On Friday, 12 August 2022 at 23:58:11 UTC+2, Ed Lee wrote:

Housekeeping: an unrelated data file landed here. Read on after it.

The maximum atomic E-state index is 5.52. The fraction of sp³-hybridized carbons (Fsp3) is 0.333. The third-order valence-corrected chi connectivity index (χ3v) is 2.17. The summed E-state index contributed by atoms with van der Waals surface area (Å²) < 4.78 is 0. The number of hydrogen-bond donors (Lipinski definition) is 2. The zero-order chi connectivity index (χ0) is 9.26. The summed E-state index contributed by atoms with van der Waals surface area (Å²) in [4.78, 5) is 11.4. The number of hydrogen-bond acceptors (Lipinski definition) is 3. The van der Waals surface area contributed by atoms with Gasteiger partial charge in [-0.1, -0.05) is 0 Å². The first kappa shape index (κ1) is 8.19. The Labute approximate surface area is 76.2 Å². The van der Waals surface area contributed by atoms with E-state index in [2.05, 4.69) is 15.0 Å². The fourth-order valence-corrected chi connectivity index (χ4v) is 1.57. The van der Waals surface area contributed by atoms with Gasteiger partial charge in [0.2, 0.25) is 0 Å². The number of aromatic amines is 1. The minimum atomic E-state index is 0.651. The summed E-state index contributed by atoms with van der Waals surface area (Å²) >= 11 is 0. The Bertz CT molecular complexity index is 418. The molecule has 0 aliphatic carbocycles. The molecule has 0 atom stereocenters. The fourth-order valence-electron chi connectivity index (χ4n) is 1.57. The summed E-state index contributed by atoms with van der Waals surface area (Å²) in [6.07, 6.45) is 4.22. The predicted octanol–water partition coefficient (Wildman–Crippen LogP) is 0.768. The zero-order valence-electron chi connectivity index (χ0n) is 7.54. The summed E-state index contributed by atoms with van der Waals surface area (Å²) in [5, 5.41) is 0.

> On Friday, August 12, 2022 at 2:31:31 PM UTC-7, a a wrote: > > On Friday, 12 August 2022 at 22:37:28 UTC+2, Ed Lee wrote: > > > On Friday, August 12, 2022 at 1:06:35 PM UTC-7, a a wrote: > > > > On Friday, 12 August 2022 at 21:55:26 UTC+2, Ed Lee wrote: > > > > > On Friday, August 12, 2022 at 11:45:18 AM UTC-7, a a wrote: > > > > > > On Friday, 12 August 2022 at 15:46:11 UTC+2, Ed Lee wrote: > > > > > > > On Friday, August 12, 2022 at 3:23:57 AM UTC-7, a a wrote: > > > > > > > > On Friday, 12 August 2022 at 12:18:44 UTC+2, a a wrote: > > > > > > > > > what chip, clocked at what frequency, is used to measure Time of Flight of laser light at such short time intervals ? > > > > > > > GHz ASIC > > > > > > > 3E-9 second per meter > > > > > > c = 299 792 458 m/s > >>> c = 300 000 000 m/s > > > > > > > > > > > > 3E-9 s/m x 300 000 000 m/s = 0.9 > > > > > > > > > > > > ok > > > > > > but for 1 cm resolution > > > > > > we need 100 x faster clock > > > > > > > > > > > > and for parallel analysis of point cloud 100 x 100 > > > > > > we need 100 x 100 faster clock > > > > > > > > > > > > could you explain ? > > > > > There is no point in measuring all 10,000 points all at once. > > > > so do you suggest, > > > > what is marketed by iPhone and called Lidar in smartphone, > > > > is a single point Laser Range Meter functionality ? > > > > > > > > If you are correct, so why do they present 2D laser scanner functionality on images ? > > > > > > > > Single point laser Lidar requires rotating head to work > > > > > > > > \so some kind od mechanics is involved > > > Yes, precisely, to have better relative positioning with multi-sensors. However, there is no need to measure them all within E-9 second. > > -E-9 second cloc k is for 1m resolution > > for 1 cm resolution > > you need > > E-9 * 10-2 second clock > > > > but we still discuss a single-point operation > With 5GHz (close to current fab cap) hardware counters, we can count pulses to the same point 100 times. If we get 25 pulses of 1 meter and 75 pulses of 1.1 meter, we can guess that the distance is close to 1.025 meters. > > Give me $100,000 and i can build you the chip to prove it.